Do you ever wonder what the Brothers Koch do for fun? Pin the Plutonium on the Environmentalists? Guess how many of the politicians they own will fit in a Humvee? Bobbing for Billions?
Their latest front group, based in Virginia, calls itself the "State Policy Network," or SPN, and it has planned a veritable bloodletting festival for the new year with a full frontal assault targeting health care, education, the environment, and worker's compensation. And that's just for starters. According to their webiste SPN is "an alliance of "free-market think tanks" in all 50 states that develops and coordinates strategies "to limit government and advance market-friendly public policy at the state and local levels."
As The Guardian reported Friday, SPN has an $83 million budget drawn largely from individual and corporate donors and foundations. And such donors! It's like a list of arch villains from a James Bond movie: Charles G. and David H. Koch top the list and are joined by tobacco giant Philip Morris USA, grocery conglomerate czar Kraft Foods, International Big Pharma drug manufacturer GlaxoSmithKline, and the "Searle Freedom Trust" (Pfizer/Nutra-Sweet) which (allegedly) supports "a more just, free and prosperous society."
Free to become a billionaire if you are at the tippy top of the corporate food chain, free to fend for food stamps if you are among the 99%. Ask yourself, Truthseeker, does that list of uber-capitalists sound like they have the best interest of the American citizen at heart? The Guardian described their evil plan this way:
"The strategy for the state-level organisations, which describe themselves as "free-market thinktanks," includes proposals from six different states for cuts in public sector pensions, campaigns to reduce the wages of government workers and eliminate income taxes, school voucher schemes to counter public education, opposition to Medicaid, and a campaign against regional efforts to combat greenhouse gas emissions that cause climate change.- Advertisement -
"The policy goals are contained in a set of funding proposals obtained by the Guardian. The proposals were co-ordinated by the State Policy Network, an alliance of groups that act as incubators of conservative strategy at state level.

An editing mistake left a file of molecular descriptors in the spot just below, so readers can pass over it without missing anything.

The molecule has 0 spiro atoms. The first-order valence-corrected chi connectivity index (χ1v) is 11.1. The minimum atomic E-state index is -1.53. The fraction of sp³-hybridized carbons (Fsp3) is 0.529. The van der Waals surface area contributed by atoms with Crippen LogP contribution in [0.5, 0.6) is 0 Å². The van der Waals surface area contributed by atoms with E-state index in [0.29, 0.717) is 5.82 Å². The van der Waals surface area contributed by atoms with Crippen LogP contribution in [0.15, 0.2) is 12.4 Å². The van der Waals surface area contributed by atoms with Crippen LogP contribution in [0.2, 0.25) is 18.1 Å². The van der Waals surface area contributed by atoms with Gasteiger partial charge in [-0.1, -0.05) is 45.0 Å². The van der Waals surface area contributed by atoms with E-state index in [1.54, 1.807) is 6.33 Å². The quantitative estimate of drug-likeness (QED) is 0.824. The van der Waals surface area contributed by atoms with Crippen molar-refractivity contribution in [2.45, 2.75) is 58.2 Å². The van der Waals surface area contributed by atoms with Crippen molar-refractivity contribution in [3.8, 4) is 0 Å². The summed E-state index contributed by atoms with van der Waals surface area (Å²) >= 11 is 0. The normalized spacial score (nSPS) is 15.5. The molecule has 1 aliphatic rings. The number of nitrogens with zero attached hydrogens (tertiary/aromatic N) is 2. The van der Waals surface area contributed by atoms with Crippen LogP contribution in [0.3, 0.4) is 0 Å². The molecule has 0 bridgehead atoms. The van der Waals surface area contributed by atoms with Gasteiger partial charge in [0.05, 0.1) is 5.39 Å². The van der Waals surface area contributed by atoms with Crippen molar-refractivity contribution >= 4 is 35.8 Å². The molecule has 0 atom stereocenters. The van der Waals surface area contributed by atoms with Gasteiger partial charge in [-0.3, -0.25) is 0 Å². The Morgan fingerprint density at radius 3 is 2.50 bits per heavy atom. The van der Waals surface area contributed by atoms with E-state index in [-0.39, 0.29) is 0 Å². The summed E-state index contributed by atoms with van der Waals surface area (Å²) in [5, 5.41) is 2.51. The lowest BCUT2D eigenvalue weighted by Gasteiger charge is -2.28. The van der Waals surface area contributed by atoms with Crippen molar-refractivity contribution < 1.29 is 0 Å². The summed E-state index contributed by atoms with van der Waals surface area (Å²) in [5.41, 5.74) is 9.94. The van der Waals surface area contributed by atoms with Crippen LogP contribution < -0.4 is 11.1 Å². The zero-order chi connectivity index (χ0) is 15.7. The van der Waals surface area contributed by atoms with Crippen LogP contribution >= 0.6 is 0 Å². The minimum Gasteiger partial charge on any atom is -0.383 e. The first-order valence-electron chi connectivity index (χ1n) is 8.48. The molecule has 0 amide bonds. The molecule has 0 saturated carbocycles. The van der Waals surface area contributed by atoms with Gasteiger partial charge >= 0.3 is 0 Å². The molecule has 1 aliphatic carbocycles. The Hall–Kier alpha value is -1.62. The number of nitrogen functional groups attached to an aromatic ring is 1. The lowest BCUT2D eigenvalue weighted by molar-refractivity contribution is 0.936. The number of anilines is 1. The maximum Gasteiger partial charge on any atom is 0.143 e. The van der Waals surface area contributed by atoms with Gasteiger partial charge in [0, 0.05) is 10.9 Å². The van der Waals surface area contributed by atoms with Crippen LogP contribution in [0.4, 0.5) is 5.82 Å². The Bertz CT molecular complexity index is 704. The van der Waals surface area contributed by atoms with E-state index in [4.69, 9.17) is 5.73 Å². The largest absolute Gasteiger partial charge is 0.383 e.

"The documents contain 40 funding proposals from 34 states, providing a blueprint for the conservative agenda in 2014. In partnership with the Texas Observer and the Portland Press Herald in Maine, the Guardian is publishing SPN's summary of all the proposals to give readers and news outlets full and fair access to state-by-state conservative plans that could have significant impact throughout the US, and to allow the public to reach its own conclusions about whether these activities comply with the spirit of non-profit tax-exempt charities.
"Watchdogs that monitor the work of SPN and other conservative networks in the US said that the centralised coordination of state-level campaigns showed a significant attempt to build local activism into a nationwide movement. Lisa Graves, executive director of the Center for Media and Democracy, which issued a recent report on SPN, said that the local identity of the network's members belied a larger purpose. 'They appear to be advocating purely local interests but what they are promoting is part of a larger national template to radically remake our government in a way that undermines public institutions and the rights of workers,' she said.
"The SPN said that its co-ordinating role was justified because local and state issues were increasingly impinging on national politics. 'There's no mystery here,' Sharp said. 'The whole idea of a state policy network is that individual thinktanks can be in communication, share best practices and analysis, and combine their efforts when they see a benefit from doing so.'
"The proposals in the grant bids contained in the Guardian documents go beyond a commitment to free enterprise, however. They include:
" -- 'reforms' to public employee pensions raised by SPN thinktanks in Arizona, Colorado, Minnesota, Missouri, New Jersey and Pennsylvania;
" -- tax elimination or reduction schemes in Alabama, Arkansas, Georgia, Maryland, Nebraska and New York;- Advertisement -
" -- an education voucher system to promote private and home schooling in Florida;
" -- campaigns against worker and union rights in Delaware and Nevada;
" -- opposition to Medicaid in Georgia, North Carolina and Utah.
"SPN's president, Tracie Sharp, told the Guardian that 'as a pro-freedom network of thinktanks, we focus on issues like workplace freedom, education reform, and individual choice in healthcare: backbone issues of a free people and a free society.'"
Which "free people" do these corporate criminals believe will benefit from reduced education benefits, unfunded pensions, cuts to Medicaid, or compromised worker's rights? It's another compassionate conservative oxymoronic mystery we can never comprehend.